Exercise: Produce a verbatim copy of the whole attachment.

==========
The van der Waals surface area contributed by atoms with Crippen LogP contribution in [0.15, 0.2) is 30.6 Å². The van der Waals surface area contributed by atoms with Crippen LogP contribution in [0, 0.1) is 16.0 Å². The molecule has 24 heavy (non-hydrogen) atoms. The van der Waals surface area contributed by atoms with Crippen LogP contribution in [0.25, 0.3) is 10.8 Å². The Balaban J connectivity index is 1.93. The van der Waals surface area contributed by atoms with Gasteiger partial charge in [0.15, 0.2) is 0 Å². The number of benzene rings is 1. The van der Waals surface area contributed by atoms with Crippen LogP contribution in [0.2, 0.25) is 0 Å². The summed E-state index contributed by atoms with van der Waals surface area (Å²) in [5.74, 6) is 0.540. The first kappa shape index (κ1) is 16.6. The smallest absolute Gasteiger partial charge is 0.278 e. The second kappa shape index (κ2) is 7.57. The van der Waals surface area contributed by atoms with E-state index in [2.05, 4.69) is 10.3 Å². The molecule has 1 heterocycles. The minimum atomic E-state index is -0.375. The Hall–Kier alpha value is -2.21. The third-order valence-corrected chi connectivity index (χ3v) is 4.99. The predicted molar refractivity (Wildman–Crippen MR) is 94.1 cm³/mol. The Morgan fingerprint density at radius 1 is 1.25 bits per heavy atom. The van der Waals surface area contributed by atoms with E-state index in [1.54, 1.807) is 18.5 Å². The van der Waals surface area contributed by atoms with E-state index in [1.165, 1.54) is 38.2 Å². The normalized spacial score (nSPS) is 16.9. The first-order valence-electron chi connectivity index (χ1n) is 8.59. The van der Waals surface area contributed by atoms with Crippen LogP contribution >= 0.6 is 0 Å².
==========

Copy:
The van der Waals surface area contributed by atoms with Crippen LogP contribution in [0.15, 0.2) is 30.6 Å². The van der Waals surface area contributed by atoms with Crippen LogP contribution in [0, 0.1) is 16.0 Å². The molecule has 24 heavy (non-hydrogen) atoms. The van der Waals surface area contributed by atoms with Crippen LogP contribution in [0.25, 0.3) is 10.8 Å². The Balaban J connectivity index is 1.93. The van der Waals surface area contributed by atoms with Gasteiger partial charge in [0.15, 0.2) is 0 Å². The number of benzene rings is 1. The van der Waals surface area contributed by atoms with Crippen LogP contribution in [0.2, 0.25) is 0 Å². The summed E-state index contributed by atoms with van der Waals surface area (Å²) in [5.74, 6) is 0.540. The first kappa shape index (κ1) is 16.6. The smallest absolute Gasteiger partial charge is 0.278 e. The second kappa shape index (κ2) is 7.57. The van der Waals surface area contributed by atoms with E-state index in [2.05, 4.69) is 10.3 Å². The molecule has 1 heterocycles. The minimum atomic E-state index is -0.375. The Hall–Kier alpha value is -2.21. The third-order valence-corrected chi connectivity index (χ3v) is 4.99. The predicted molar refractivity (Wildman–Crippen MR) is 94.1 cm³/mol. The Morgan fingerprint density at radius 1 is 1.25 bits per heavy atom. The van der Waals surface area contributed by atoms with E-state index in [1.54, 1.807) is 18.5 Å². The van der Waals surface area contributed by atoms with E-state index in [1.165, 1.54) is 38.2 Å². The normalized spacial score (nSPS) is 16.9. The first-order valence-electron chi connectivity index (χ1n) is 8.59. The van der Waals surface area contributed by atoms with Crippen LogP contribution >= 0.6 is 0 Å².